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The Florida Department of Health works to protect, promote & improve the health of all people in Florida through integrated state, county, & community efforts.

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Effects of Drug Use During Pregnancy

Contact the Maternal and Child Health Section

  •  850-245-4465



    Mailing Address

    4052 Bald Cypress Way, Bin A13 

    Tallahassee, FL 32399-1721 


When you are pregnant, everything that goes into your body has the potential to have an effect on your unborn baby.

Picture of young woman eating a bowl of cereal for breakfast Some things you take into your body have good effects like eating a bowl of high fiber cereal with milk in the morning. You get fiber and folic acid from the cereal and calcium from the milk. These are all good things for you and your baby. The placenta is the organ that connects the baby to you in the womb, which delivers the vitamins and nutrients to the baby.

Picture of young woman who is depressed Some things you take into your body can have bad effects on your pregnancy. Smoking, drinking alcohol, abusing prescription drugs or using illegal drugs can all pass through the placenta and have a negative effect on you and your baby.

Illegal Drugs
Illegal drugs are risky for the mother and her baby. Illegal drug use during pregnancy may cause miscarriage, preterm labor, birth defects, stillbirth, withdrawal symptoms in the baby after birth, a higher risk of sudden infant death syndrome (SIDS), poor fetal growth rate, and cognitive and behavioral problems. Women who inject drugs are at a higher risk of contracting HIV, which can be passed on to their baby.

For more information on the effects of illegal drugs and help quitting, visit:

NIH Logo, National Institute on Drug Abuse: The Science of Drug Abuse and Addiction


For information on the ways to be healthy before becoming pregnant, visit the Preconception Health page.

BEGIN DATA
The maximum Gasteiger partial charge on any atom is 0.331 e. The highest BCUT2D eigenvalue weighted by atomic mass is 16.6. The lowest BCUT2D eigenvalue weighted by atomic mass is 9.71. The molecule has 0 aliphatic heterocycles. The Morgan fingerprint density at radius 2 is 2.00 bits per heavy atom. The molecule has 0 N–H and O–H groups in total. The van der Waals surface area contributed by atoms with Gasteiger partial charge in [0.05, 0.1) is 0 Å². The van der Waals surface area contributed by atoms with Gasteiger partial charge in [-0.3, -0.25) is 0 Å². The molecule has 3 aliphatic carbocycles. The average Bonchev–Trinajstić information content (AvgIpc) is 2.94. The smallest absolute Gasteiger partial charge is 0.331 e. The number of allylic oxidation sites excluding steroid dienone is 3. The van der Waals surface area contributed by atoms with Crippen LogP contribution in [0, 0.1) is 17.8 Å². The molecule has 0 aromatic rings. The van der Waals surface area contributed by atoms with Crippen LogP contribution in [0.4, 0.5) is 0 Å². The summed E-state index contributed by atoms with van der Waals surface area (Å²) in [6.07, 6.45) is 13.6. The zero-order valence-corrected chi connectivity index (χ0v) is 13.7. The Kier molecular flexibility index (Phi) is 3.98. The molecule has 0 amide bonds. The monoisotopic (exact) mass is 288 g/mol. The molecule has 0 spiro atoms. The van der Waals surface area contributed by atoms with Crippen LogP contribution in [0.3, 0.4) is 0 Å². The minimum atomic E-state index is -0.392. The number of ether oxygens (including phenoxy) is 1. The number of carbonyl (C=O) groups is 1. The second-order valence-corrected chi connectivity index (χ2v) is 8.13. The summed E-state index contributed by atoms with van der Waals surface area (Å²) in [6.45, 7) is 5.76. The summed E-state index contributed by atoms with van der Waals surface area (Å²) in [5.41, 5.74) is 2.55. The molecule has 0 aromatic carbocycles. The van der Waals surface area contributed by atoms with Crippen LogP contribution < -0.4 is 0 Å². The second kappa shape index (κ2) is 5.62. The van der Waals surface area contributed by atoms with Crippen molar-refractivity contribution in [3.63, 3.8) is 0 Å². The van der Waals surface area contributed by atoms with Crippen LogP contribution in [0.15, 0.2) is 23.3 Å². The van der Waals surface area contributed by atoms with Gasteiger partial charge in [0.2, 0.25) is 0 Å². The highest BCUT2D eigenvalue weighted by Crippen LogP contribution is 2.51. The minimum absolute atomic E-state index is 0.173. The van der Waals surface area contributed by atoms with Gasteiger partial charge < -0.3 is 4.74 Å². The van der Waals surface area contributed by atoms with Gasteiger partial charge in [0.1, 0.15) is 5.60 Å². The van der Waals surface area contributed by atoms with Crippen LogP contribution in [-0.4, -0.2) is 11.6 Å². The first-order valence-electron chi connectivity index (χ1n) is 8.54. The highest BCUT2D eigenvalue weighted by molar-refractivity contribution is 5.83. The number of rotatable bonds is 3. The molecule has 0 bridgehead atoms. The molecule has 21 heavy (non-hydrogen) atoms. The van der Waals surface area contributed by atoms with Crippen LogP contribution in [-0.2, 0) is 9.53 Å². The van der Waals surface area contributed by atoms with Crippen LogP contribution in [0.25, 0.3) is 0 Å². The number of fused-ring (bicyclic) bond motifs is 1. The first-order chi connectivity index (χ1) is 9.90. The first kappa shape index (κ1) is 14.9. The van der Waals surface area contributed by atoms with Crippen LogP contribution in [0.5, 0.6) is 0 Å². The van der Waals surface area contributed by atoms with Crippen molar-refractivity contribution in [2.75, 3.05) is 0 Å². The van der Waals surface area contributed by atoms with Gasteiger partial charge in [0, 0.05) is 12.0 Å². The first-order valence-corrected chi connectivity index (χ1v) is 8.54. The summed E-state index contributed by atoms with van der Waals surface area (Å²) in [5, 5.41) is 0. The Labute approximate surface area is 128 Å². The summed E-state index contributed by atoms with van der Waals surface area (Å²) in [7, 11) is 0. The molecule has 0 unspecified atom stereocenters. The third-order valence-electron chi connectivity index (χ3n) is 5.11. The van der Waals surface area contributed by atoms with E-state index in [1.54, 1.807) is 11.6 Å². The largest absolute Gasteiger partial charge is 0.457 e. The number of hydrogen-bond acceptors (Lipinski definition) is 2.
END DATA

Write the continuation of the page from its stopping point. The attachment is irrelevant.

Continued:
For information on other ways to be healthy during your pregnancy, visit the Pregnancy page.

Prescription Medication
Opioid drugs or narcotics that are abused during pregnancy can cause serious withdrawal symptoms in newborn babies.

For more information on the effects of opioid narcotics and certain illegal drugs such as heroin and help on quitting abusing prescription medication, visit the Neonatal Abstinence Syndrome page.

Alcohol use during pregnancy can cause physical deformities, heart defects, mental retardation, and lifelong physical and behavioral problems. There is no safe amount of alcohol a woman can drink while she is pregnant.

For more information on the effects of alcohol during pregnancy and help on quitting drinking alcohol, visit Florida Fights FASD.

Cigarette smoking passes nicotine and other dangerous chemicals to your baby. Smoking also increases the risk of a premature birth or stillbirth.

For more information on the effects of smoking during pregnancy and help on quitting smoking, visit Tobacco Free Florida.

Additional Resources

Born Drug Free Florida: GET HELP 1-800-945-1355
This is an initiative to raise awareness about babies being born exposed to prescription drugs. The campaign educates expectant mothers about the importance of discussing prescription drug abuse with their doctors and to offer assistance to the women.

Healthy Start Directory

Family Health Line: 1-800-451-2229

Pregnancy Calendar: These slides show the stages of pregnancy. By looking at the parts of the fetus that are developing, you can see what parts of the baby can be damaged by smoking, drinking or using certain drugs while a woman is pregnant.

Zero Exposure Project:  This website is intended as a resource for information about drugs, alcohol, and pregnancy. If you have any questions or concerns, please contact your health care provider.

Treatment Resources

Treatment Referral Helpline: 1-800-662-4357. Free and confidential information in English and Spanish for individuals and family members facing substance abuse and mental health issues. 24 hours a day, 7 days a week.

Substance Abuse and Mental Health Services Administration (SAMHSA): This website offers resources about substance use, mental illness and treatment locations.